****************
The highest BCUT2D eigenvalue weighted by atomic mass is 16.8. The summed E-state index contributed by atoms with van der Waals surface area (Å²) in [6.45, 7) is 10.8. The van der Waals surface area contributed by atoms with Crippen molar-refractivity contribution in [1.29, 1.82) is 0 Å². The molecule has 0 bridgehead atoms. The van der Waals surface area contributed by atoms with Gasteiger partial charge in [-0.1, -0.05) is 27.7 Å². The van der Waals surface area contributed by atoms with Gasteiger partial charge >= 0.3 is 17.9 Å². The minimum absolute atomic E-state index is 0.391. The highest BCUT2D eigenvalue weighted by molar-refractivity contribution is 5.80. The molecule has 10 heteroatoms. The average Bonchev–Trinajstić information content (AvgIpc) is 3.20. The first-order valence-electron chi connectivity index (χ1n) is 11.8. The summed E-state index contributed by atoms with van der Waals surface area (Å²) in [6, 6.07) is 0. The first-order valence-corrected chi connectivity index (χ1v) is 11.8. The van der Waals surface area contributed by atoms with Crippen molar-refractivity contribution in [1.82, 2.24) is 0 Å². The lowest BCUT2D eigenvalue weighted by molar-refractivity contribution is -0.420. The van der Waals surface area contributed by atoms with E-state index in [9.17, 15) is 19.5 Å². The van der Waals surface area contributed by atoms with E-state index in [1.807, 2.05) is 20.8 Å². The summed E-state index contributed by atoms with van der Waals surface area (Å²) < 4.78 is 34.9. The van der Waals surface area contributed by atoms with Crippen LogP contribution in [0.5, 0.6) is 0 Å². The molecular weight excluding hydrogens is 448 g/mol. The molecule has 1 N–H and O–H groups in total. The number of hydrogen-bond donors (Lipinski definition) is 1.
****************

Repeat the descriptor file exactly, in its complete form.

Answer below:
The highest BCUT2D eigenvalue weighted by atomic mass is 16.8. The summed E-state index contributed by atoms with van der Waals surface area (Å²) in [6.45, 7) is 10.8. The van der Waals surface area contributed by atoms with Crippen molar-refractivity contribution in [1.29, 1.82) is 0 Å². The molecule has 0 bridgehead atoms. The van der Waals surface area contributed by atoms with Gasteiger partial charge in [-0.1, -0.05) is 27.7 Å². The van der Waals surface area contributed by atoms with Gasteiger partial charge >= 0.3 is 17.9 Å². The minimum absolute atomic E-state index is 0.391. The highest BCUT2D eigenvalue weighted by molar-refractivity contribution is 5.80. The molecule has 10 heteroatoms. The average Bonchev–Trinajstić information content (AvgIpc) is 3.20. The first-order valence-electron chi connectivity index (χ1n) is 11.8. The summed E-state index contributed by atoms with van der Waals surface area (Å²) in [6, 6.07) is 0. The first-order valence-corrected chi connectivity index (χ1v) is 11.8. The van der Waals surface area contributed by atoms with Crippen molar-refractivity contribution in [1.82, 2.24) is 0 Å². The lowest BCUT2D eigenvalue weighted by molar-refractivity contribution is -0.420. The van der Waals surface area contributed by atoms with E-state index in [9.17, 15) is 19.5 Å². The van der Waals surface area contributed by atoms with E-state index in [1.807, 2.05) is 20.8 Å². The summed E-state index contributed by atoms with van der Waals surface area (Å²) < 4.78 is 34.9. The van der Waals surface area contributed by atoms with Crippen LogP contribution in [0.5, 0.6) is 0 Å². The molecular weight excluding hydrogens is 448 g/mol. The molecule has 1 N–H and O–H groups in total. The number of hydrogen-bond donors (Lipinski definition) is 1.